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The matchup is between Democrats Kathleen McGuiness, the incumbent, and Lydia York, a Pike Creek attorney who threw her hat into the ring in May. Why? As York says, “Delaware voters deserve a choice.”
McGuiness, as you are probably aware, was convicted in July by a Kent County Jury for official misconduct and conflict of interest. McGuiness maintains her innocence and has begun the appeals process. This week, a judge upheld two of her three misdemeanors. McGuinness has not yet been sentenced. Under her tenure, the office has also been criticized for uneven charter school audits.
The Delaware Democratic Party has called on McGuiness to resign, but it will ultimately be up to Delaware’s Democrat voters.
York is giving voters that choice. We had questions. Here’s what she said.
(This conversation has been edited for length.)
Technical.ly: We’ve heard a lot about the state auditor position lately, but what exactly is it?
Lydia York: The state auditor is a constitutional office in Delaware, responsible for conducting post audits, meaning a review of what happened — what actually happened — on other state agencies. In particular, this office is charged with auditing the school districts in this state. And that charge in particular is an area where the state auditor hasn’t been as effective as I think they ought to be.
I think it’s important to know what actually happened [to school funding] because at the end of the day, at the state level, most of the state’s dollars go into education.
And education is highly politicized.
One of the reasons that this is an elected office is because all the obstacles that will be encountered by the folks doing this work, it’s going to be potentially political, with resistance. Political issues need to be fixed by politicians.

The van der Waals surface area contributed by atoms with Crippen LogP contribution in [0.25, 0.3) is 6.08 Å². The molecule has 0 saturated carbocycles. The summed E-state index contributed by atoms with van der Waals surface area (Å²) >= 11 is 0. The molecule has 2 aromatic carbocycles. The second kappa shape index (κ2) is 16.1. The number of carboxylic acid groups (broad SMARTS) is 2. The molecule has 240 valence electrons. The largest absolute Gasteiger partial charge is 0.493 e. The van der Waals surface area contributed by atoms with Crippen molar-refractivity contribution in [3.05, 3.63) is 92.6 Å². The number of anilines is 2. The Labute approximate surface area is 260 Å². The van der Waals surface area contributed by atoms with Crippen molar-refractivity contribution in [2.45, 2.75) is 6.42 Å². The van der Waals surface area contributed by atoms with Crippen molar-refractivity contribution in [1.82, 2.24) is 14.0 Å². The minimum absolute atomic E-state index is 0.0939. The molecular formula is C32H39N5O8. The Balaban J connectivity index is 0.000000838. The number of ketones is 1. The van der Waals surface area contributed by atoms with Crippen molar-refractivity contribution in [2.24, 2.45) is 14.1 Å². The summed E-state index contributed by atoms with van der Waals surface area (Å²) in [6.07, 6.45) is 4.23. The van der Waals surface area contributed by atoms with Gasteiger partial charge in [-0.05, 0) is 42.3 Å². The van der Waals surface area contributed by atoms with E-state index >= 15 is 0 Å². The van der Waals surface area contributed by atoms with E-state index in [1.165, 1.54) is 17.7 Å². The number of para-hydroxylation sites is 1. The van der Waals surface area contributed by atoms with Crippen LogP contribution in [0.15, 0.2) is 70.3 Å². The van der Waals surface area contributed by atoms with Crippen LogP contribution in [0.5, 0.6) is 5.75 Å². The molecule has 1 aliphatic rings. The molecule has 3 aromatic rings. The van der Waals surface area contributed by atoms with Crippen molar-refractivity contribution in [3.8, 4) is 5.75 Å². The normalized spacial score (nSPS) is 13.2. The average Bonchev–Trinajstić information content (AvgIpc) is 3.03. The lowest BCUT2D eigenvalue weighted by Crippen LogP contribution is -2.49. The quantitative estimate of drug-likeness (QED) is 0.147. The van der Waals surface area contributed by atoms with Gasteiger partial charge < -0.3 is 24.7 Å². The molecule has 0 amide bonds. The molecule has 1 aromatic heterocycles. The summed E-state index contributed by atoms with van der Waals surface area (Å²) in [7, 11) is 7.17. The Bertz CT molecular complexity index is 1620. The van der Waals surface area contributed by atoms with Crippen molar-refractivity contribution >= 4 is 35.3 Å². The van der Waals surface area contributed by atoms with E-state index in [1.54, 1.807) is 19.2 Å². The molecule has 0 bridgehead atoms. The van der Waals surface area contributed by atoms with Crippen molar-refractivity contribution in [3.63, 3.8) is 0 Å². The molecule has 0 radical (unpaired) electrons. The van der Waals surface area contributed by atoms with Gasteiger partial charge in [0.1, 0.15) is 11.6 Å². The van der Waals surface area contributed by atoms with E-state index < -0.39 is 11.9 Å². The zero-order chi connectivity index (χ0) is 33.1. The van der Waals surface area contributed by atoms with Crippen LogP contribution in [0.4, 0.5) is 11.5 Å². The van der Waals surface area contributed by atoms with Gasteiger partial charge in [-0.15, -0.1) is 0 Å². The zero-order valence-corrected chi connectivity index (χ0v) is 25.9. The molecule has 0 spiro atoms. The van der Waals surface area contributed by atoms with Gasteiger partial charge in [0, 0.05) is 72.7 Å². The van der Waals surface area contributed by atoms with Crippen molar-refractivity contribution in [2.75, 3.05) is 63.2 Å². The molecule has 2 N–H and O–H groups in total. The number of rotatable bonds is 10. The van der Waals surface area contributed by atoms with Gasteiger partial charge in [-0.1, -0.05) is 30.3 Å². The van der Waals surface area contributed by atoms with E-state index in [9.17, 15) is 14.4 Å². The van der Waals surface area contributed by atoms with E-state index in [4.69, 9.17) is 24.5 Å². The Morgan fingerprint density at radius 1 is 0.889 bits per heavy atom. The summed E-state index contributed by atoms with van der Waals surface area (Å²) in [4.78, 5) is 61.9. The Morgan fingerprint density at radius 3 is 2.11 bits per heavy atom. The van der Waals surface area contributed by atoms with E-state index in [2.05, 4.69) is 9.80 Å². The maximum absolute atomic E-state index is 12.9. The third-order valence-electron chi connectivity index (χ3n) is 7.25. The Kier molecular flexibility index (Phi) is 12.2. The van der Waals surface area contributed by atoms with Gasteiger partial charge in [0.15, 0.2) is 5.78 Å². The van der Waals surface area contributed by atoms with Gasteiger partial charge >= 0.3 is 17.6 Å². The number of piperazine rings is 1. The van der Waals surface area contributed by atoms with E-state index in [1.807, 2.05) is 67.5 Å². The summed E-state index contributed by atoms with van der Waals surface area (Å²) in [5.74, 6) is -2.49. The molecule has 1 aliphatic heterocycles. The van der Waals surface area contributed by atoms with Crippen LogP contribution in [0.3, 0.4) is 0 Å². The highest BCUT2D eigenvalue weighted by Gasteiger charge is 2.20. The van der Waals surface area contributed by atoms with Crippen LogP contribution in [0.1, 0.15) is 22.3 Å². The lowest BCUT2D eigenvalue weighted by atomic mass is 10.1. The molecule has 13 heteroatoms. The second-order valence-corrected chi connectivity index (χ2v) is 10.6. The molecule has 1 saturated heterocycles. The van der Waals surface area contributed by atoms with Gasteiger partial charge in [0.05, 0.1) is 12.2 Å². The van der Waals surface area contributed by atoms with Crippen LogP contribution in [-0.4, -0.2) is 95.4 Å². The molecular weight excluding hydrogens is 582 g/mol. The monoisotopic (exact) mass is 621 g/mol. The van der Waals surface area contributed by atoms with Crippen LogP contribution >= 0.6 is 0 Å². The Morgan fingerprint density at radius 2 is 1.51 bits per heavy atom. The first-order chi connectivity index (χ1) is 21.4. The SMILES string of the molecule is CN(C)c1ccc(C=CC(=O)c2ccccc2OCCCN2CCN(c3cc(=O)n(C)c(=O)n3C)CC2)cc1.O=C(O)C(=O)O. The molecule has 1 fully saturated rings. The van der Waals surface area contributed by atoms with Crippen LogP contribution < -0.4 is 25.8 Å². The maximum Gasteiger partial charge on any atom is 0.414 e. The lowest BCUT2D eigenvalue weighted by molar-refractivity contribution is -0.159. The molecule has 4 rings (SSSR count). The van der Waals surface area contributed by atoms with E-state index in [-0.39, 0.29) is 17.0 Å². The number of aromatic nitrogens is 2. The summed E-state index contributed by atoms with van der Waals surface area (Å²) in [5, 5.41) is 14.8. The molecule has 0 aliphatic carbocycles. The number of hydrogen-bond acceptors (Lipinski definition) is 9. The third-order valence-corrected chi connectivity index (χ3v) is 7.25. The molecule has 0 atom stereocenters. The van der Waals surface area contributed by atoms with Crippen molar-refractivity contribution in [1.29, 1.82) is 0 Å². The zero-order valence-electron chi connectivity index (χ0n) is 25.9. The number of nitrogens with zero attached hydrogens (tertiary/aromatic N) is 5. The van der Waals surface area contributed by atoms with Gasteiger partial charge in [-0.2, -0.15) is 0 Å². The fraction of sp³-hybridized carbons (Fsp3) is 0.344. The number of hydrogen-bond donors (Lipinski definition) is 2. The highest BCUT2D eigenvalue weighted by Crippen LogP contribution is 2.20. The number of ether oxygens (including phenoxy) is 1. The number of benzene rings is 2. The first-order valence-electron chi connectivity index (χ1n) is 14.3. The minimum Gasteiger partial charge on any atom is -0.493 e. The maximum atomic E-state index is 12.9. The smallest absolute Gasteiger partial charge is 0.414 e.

Are there known issues you plan to address?
It’s hard to say because we don’t know. I think it’s important to get this office functioning in its actual role to be able to figure it out. Over time, people have recognized that the job’s not getting done, and it’s become a source of frustration, and rightfully so. Because if one part isn’t working, then, like any living thing, it’s got to make adaptations that are going to be either efficient or productive.
Was this something you wanted to do before the misconduct trial?
I’ve been active in the party for quite some time. I had never really given serious thought to running for office. A suggestion was made by a good close political friend — ‘Why don’t you run for state auditor?’ I started on a two-week odyssey thinking about that, and after about two weeks, I said, ‘You know, I think this is a race I can win.’ That’s how the campaign unfolded, relatively late in the season for statewide races.
Obligatory question: If you become state auditor, how will it impact tech in Delaware?
[Focusing on tech] might not be my primary job, but it might come up in a performance audit. Our schools are not equally situated when it comes to technology. I don’t ever pretend to have the answers for these things. I’m better at asking the questions. But I think that’s a question that we ought to ask: Are we doing what we ought to be doing with regards to technology? And let’s just take the lowest threshold of technology being employed in the classroom — the teacher is probably doing some assignments that are done with computers, and that’s going to introduce us to other questions around access to technology.
What would you say to someone who doesn’t think voting in the primaries is important?
Your vote matters. If you don’t like the politicians, they’re not going to go away if you don’t vote them out. We don’t run on a cycle where the good guys are going to win by the end of the season, or by the end of next season. If you don’t like who your reps are now, you’ve got to keep voting to get who you like. If you don’t vote, you’re basically saying someone else gets to make that decision for you.